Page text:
The concrete is better than the abstract. The detail is better than the commonplace. The sensual is better than the intellectual. The visual is better than the mental. ~Ellen Hunnicutt

A novel is a chance to try on a different life for size. ~Marion C. Garretty

We’re all stories in the end. Just make it a good one, ’cause it was, you know. It was the best. ~Doctor Who

Books may well be the only true magic. ~Alice Hoffman

Only bad writers think that their work is really good. ~Anne Enright

General Writing: Names

Filed under: General Writing — Tags: , , — ax20 @ 5:41 pm

Choosing your characters’ names can be an important part of your story. Some things to think about:

  • the meaning of your character’s name
  • the gender of your character’s name whether it is gender appropriate, opposite gender, or gender neutral
  • the sound of your character’s name (does it sound rich, poor, common, unusual)
  • the origins of a name (where it comes from, time period)
  • religious associations of a name
  • other associations with the name (famous actors, movie characters, etc)
  • possible nicknames
  • how common a name it is (is it a popular name that many people have or an unusual, rare one?)

A character’s name/nickname can say a lot about their personality, their lifestyle, their parents, their origins. Think carefully before you choose a name, you will be stuck with it for a long time.

General Writing: How Long Should Your Manuscript Be?

This isn’t a question that can really be answered in a short, concise answer, as much as you would like that. For one thing, there are varying opinions on the matter, and for another, you will often get the answer “write as much as you need to tell your story.” Plus, each genre has varying standard lengths. But there are some things to consider.

The downside to very long books:

  • At least until publishing becomes completely digital, longer books cost more money to print. This also means the book will have to be sold for a higher price to compensate, which ultimately means you will be losing your audience to other, shorter, less expensive books.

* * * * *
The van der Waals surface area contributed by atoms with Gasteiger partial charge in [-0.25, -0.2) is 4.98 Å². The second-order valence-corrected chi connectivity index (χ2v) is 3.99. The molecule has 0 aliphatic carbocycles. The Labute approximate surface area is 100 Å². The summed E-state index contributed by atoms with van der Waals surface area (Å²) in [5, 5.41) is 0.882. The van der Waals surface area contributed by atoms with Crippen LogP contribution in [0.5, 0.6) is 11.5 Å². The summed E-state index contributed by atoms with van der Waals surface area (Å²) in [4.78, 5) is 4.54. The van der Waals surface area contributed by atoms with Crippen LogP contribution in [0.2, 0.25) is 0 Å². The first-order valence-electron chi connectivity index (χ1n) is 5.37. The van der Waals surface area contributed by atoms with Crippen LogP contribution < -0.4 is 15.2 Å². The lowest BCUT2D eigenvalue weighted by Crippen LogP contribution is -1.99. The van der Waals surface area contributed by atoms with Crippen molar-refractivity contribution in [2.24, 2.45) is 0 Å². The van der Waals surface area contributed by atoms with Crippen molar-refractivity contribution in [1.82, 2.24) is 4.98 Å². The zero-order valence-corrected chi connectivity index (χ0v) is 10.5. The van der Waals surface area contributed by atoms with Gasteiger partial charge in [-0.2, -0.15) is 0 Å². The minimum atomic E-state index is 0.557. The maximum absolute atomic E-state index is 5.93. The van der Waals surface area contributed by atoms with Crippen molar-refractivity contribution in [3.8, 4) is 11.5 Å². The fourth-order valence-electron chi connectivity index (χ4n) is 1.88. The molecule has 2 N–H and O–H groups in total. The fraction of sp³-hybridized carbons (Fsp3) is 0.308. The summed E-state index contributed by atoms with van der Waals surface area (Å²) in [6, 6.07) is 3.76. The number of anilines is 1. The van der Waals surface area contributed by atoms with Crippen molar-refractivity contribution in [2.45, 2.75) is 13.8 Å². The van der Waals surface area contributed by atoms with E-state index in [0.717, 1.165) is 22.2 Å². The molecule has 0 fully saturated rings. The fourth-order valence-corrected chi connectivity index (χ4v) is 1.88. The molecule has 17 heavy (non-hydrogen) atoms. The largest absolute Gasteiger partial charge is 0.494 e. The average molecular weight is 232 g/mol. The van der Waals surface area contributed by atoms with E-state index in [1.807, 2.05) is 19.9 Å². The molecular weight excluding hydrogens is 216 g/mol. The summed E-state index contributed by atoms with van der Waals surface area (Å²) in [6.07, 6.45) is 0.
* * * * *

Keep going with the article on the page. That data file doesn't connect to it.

• Longer books also require more time and effort to prepare.
  • A bigger book takes up more space on the shelves and so bookstores are likely to stock less of them (unless you are already a well known writer–note, this is why series tend to get longer from one book to the next)
  • Oftentimes (particularly with first time authors), a long book can signify that a writer does not know how to edit themselves and their story. They include every little detail. In memoirs especially, they say “but it really happened!” Publishing Houses don’t want to have to sift through your work to find the good parts and when the book gets too long, often the bad outweighs the good.

The downside to very short books:

  • If a book is too short, a publisher might think there simply isn’t enough substance for a full story (this isn’t always true, there are novellas obviously, but when it is intended to be a novel not a novella…)
  • A much shorter book will require a lower price tag so that people will feel they are not being overcharged and this will mean a comparatively smaller profit for the publishing house.

Now that I have explained some of what the publishers are thinking, for the length suggestions themselves:

Standard fiction
Typically ranging from 70,000-90,000 (some publishers will occasionally allow for as short as 50,000 and as long as 110,000)

Memoir